Last updated on April 18, 2014 at 21:21 EDT

Monroeville/Monroe County Open for International Business

December 6, 2011

MONROEVILLE, Ala., Dec. 6, 2011 /PRNewswire-USNewswire/ — The Monroeville City Council and Monroe County Commission adopted a joint resolution Tuesday honoring its international business legacy and designating an annual International Day to celebrate the contributions of international companies and residents. They also formed a Joint Council on International Hospitality to coordinate communitywide adoption of the Universal Human Rights Pledge and to recommend policies to assure that the community continues its historic legacy of being open and welcoming to new ideas, new people, and new opportunities.

Monroeville Mayor Mike Kennedy said, “Monroeville has a unique international business legacy that began over 70 years ago when Vanity Fair International established corporate offices here in 1937. These international corporate investments have made our community an envy of rural America.”

Judge Greg Norris added, “Monroe County citizens quickly learned to embrace their new international neighbors as a source of a higher standard of living, of a better quality of life, and of lasting, personal friendships.”

Parsons and Whittemore, Inc. established their American manufacturing center in Monroe County in 1978. Their corporate expansions in the 1990′s, according to the Alabama Development Office, gave Monroe County the largest industrial investments in Alabama for that decade. Norris said, “Global corporate giant Georgia Pacific and its subsidiary GP Cellulose now operate Alabama River Cellulose as Monroe County’s largest employer, continuing the international legacy.”

The joint resolution adopted today stands in stark contrast to the national media coverage of Alabama’s Anti-Immigration Law. But local officials insist that this joint resolution is not a response to that law and that Monroeville has been an open, tolerant city for decades. In fact, Monroeville native Harper Lee wrote the seminal literary work of the civil rights movement, To Kill a Mockingbird, helping white America to understand racial oppression through the eyes of a child. She and childhood friend, Truman Capote, created the literary legacy that made Monroeville the “Literary Capital of Alabama.”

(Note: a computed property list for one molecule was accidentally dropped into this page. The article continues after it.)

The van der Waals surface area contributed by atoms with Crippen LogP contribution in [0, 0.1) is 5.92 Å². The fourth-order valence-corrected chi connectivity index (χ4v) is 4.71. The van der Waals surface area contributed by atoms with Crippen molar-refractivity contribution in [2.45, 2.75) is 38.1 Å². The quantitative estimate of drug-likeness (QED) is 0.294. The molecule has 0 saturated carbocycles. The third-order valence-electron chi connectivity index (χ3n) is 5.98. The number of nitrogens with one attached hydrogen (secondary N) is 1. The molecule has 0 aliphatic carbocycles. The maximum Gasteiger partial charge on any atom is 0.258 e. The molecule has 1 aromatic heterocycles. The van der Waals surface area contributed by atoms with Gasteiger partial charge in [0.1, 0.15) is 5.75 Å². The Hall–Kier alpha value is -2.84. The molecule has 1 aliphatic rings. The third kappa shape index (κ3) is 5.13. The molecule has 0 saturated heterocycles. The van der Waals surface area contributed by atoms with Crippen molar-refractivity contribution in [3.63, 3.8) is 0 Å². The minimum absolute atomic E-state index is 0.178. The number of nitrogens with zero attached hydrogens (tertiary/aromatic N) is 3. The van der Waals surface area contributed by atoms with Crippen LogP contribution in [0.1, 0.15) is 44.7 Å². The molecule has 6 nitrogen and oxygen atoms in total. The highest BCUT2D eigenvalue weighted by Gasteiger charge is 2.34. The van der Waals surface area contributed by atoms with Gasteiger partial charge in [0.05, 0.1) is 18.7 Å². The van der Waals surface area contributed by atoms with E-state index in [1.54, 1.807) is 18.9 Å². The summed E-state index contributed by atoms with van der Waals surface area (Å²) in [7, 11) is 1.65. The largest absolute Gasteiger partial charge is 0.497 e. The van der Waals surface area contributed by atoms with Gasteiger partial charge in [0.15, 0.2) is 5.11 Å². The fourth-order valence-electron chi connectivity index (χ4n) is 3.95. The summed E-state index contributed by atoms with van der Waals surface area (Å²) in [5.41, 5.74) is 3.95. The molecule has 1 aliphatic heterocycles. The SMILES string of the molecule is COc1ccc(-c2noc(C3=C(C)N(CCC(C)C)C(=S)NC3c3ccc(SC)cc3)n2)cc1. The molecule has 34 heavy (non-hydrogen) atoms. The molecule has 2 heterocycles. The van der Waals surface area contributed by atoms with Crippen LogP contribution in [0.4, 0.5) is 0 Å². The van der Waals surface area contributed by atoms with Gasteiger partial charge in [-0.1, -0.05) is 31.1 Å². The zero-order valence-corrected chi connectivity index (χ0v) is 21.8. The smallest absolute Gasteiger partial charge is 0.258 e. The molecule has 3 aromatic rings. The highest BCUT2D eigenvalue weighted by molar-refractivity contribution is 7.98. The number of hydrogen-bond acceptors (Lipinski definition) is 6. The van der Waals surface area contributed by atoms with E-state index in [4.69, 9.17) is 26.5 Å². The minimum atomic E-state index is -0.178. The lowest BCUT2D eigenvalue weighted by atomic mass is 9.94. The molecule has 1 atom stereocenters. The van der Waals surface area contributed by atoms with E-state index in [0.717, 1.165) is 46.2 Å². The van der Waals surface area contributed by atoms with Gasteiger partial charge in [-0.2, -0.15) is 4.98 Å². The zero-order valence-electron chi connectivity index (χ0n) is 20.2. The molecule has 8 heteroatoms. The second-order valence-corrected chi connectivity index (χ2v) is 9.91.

Mayor Kennedy reported, “International employees from around the world have made Monroeville and Monroe County their new home, enriching our community by bringing a diversity of experiences while sharing the common goal to improve the lives of their families and their neighbors.”

“Mayor Kennedy and I, together with other local officials, wanted to take this opportunity to affirm our commitment to all new and current citizens,” said Judge Norris.

City Council member Thelma McDaniel concurred, “We are proud of our community and welcome all visitors and new residents to help us build a better community and a better world. While few rural communities have our rich, international business legacy, we encourage all communities in Alabama to take similar steps to embrace new people and new opportunities.”

Each member of the City Council and County Commission today also signed the Universal Human Rights Pledge, a pledge affirming the equal and inalienable rights of all members of the human family. The new Joint Council on International Hospitality will encourage adoption of the Universal Human Rights Pledge by organizations and individuals throughout the community.

The pledge was written based upon two earlier documents after a visit to Birmingham’s Civil Rights Institute. The two documents are (1) The Birmingham Pledge and (2) the Universal Declaration of Human Rights adopted by the United Nations in 1948 and championed by Eleanor Roosevelt.

The Universal Human Rights Pledge reads as follows:

I believe that every individual has infinite and eternal worth.

I believe that recognition of the equal and inalienable rights of all members of the human family is the foundation of freedom, justice, and peace in the world.

I believe that every individual is entitled to dignity and respect, without prejudice toward race, color, gender, disability, language, religion, creed, national origin, property, age or other status.

I believe that every thought and every act of such prejudice is harmful. If it is my thought or act, then it is harmful to me as well as others.

THEREFORE, from this day forward, I will strive daily to eliminate such prejudice from my thoughts and actions.

I will discourage such prejudice by others at every opportunity.

I will treat all people with dignity and respect.

I will strive to honor this pledge, knowing that the world will be a better place because of my effort.

NAFTA opened the door for American textile manufacturing to exit to South America and elsewhere. The economic downturn and the collapse of the housing market hit Monroeville and other communities in the wood basket hard, through no fault of their own.

Judge Norris concluded, “Monroeville/Monroe County is the best place on earth to raise a family and to do business. By staying true to our legacy and our values, we will embrace new opportunities, and we will thrive. Monroeville and Monroe County are open for international business.”

For more information, please contact:
Dr. John A. Johnson, Principle Advisor
Monroe/Monroe County
Economic Development Authority

About Monroeville, AL. For more information, please visit www.cityofmonroeville.com

About Monroe County For more information, please visit www.monroecountyal.com

About the Alabama Development Office (ADO) For more information, please visit www.ado.alabama.gov

About Monroeville/Monroe County Economic Development Authority For more information, please visit www.mmceda.com

SOURCE Monroeville City Council/Monroe County Commission

Source: PR Newswire